AS Ranking
FROM TenderEntryData AS TEE
ORDER BY TransactionNumber,StoreCode,Amount DESC

So we have added the whole of the second line here, one key thing to note is that Transaction Numbers are unique only to stores, they are not guaranteed unique across the whole enterprise. For this reason, we must partition our data by both Transaction Number and Store Code. The rank function will thus currently arbitrarily rank our rows of data grouping by unique transactions at a given store. This is a great start but we wanted to see the larger Tender Entries first and so we need to tinker with the SQL a little thus:-

SELECT ID, TenderDescription, StoreCode, TransactionNumber, Amount,
RANK() 
OVER 
(PARTITION BY TransactionNumber,StoreCode ORDER BY Amount DESC) 
AS Ranking
FROM TenderEntryData AS TE
ORDER BY TransactionNumber,StoreCode,Amount DESC

To make things more readable I have split the statement onto line 2,3 and 4 now. Line 4 has now been extended to include an ORDER BY statement which means that we should now have all of the larger amounts ranked ‘1’ whilst secondary amounts will be ranked ‘2’ etc. There is however still an issue here, where we have a transaction with multiple tenders but the amounts are equal the data will be ranked arbitrarily according to how the database elects to order them. This is not in itself a problem at all, I would however just like to be explicit in picking the first (according to ID) in such instances so I will add a second clause to the ORDER BY. This should help us to avoid any strange behavioural issues later:-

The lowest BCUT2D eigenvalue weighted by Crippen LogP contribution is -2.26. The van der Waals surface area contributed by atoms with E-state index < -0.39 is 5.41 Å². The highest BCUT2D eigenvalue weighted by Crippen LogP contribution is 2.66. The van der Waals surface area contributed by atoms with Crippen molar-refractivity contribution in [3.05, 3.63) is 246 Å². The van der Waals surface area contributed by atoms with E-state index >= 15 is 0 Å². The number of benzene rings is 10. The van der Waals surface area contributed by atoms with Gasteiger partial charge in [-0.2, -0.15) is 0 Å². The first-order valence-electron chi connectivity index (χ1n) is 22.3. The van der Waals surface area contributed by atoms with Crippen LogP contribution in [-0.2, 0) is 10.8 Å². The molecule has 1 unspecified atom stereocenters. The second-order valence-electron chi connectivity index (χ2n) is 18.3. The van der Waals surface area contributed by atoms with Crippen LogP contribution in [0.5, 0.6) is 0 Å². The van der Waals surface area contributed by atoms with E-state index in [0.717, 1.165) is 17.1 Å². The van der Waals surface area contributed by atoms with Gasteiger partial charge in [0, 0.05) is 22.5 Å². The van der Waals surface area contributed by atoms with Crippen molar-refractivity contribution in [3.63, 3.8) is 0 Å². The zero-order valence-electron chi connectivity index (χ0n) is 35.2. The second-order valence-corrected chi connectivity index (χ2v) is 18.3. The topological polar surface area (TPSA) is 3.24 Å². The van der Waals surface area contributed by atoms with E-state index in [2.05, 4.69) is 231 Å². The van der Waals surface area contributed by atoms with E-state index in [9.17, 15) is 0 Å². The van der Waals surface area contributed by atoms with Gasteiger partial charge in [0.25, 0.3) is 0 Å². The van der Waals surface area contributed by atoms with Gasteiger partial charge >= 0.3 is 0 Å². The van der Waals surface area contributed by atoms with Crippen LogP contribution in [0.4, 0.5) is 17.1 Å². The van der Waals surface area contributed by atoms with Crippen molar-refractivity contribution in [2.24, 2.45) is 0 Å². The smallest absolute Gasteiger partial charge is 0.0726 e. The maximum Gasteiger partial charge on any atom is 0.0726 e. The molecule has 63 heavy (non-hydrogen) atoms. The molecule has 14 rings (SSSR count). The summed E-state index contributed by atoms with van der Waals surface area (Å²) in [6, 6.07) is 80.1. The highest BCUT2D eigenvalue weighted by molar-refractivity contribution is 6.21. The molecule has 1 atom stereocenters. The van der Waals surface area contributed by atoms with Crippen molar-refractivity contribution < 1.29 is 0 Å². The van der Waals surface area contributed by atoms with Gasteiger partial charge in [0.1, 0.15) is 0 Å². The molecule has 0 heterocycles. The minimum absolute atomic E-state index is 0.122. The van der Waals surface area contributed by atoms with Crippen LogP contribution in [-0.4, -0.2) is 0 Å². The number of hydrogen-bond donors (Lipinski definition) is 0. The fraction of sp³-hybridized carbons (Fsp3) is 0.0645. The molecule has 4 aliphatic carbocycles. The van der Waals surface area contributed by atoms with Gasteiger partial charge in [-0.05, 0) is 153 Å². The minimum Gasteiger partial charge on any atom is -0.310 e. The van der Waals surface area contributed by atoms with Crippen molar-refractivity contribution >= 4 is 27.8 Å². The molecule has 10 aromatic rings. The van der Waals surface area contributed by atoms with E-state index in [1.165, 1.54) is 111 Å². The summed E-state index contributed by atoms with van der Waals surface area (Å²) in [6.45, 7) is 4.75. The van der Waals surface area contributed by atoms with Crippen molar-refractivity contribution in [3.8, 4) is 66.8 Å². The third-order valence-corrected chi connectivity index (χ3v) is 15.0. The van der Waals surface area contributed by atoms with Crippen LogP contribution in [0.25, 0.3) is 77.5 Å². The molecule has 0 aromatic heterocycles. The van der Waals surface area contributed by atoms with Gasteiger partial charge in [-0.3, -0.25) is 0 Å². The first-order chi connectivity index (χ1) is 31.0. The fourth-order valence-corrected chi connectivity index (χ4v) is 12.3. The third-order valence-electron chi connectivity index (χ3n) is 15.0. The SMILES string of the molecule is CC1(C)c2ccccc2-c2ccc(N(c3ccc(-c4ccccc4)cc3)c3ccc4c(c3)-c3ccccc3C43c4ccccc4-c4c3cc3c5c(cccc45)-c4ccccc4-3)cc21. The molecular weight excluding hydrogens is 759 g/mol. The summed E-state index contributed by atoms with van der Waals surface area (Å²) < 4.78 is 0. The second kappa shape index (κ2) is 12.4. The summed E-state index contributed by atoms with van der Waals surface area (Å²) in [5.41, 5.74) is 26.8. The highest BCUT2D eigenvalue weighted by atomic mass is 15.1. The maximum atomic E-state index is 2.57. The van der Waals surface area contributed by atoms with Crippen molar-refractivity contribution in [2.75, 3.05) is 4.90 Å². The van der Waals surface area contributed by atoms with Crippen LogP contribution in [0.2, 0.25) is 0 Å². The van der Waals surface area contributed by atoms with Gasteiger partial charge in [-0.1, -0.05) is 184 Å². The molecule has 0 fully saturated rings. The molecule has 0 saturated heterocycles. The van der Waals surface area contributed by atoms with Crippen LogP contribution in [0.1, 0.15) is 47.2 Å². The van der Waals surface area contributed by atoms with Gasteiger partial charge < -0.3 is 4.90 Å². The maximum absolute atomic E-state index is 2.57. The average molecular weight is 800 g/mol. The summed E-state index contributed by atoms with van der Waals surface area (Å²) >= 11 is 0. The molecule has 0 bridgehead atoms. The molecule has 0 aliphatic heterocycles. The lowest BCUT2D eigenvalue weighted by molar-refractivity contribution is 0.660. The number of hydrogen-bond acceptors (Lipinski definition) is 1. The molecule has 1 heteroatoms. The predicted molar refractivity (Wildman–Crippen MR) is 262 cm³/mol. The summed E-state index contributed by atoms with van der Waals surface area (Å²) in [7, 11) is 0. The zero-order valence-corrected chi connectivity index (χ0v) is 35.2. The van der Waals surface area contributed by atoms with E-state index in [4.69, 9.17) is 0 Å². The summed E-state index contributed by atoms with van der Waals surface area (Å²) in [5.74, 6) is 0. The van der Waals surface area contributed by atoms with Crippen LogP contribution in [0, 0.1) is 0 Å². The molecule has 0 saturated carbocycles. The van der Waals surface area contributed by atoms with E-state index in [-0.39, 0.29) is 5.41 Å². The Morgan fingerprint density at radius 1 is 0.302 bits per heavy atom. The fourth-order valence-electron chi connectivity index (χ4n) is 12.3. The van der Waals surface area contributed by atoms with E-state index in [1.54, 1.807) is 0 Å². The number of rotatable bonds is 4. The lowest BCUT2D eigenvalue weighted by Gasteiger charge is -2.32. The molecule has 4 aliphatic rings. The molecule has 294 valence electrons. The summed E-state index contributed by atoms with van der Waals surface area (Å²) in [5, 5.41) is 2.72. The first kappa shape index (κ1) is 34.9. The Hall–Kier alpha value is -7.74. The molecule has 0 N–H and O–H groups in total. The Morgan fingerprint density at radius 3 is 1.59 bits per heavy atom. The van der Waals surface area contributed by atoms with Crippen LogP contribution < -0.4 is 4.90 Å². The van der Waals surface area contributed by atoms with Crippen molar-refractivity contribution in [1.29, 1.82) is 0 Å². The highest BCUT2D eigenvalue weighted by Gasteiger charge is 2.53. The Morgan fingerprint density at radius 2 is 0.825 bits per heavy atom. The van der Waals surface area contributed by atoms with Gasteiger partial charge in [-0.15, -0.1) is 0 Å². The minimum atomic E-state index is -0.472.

SELECT ID, TenderDescription, StoreCode, TransactionNumber, Amount,
RANK() 
OVER 
(PARTITION BY TransactionNumber,StoreCode 
ORDER BY Amount DESC,ID DESC) 
AS Ranking
FROM TenderEntryData AS TE
ORDER BY TransactionNumber,StoreCode,Amount DESC

Let’s have a look at that data now:-

2017-09-18_1654

Nearly there… So we now have ranking data for each payment type made against unique transactions at a store. What remains is to filter this data down as we ONLY wish to see the largest amount which is now easy as the largest amount will always have a Ranking Value of 1. What we cant however do is add the ‘windowed function’ specified into a where clause as this is invalid SQL. What we instead need to do is wrap the whole SQL we just created into a sub-query and then perform the filter, a little like this:-

SELECT * FROM (
SELECT ID, TenderDescription, StoreCode, TransactionNumber, Amount,
RANK() 
OVER 
(PARTITION BY TransactionNumber,StoreCode 
ORDER BY Amount DESC,ID DESC) 
AS Ranking
FROM TenderEntryData AS TE
ORDER BY TransactionNumber,StoreCode,Amount DESC
) AS TenderData
WHERE Ranking = 1

This SQL yields the following resultset:-

2017-09-18_1733
And we’re done. Lovely, simple and very performant SQL.  As you can see the order by statement had to be removed as ORDER BY’s are not valid SQL in a sub-query. I’ve only scratched the surface as to what is actually achievable using the partitioning and windows functions, watch this space for more awesomeness in the future.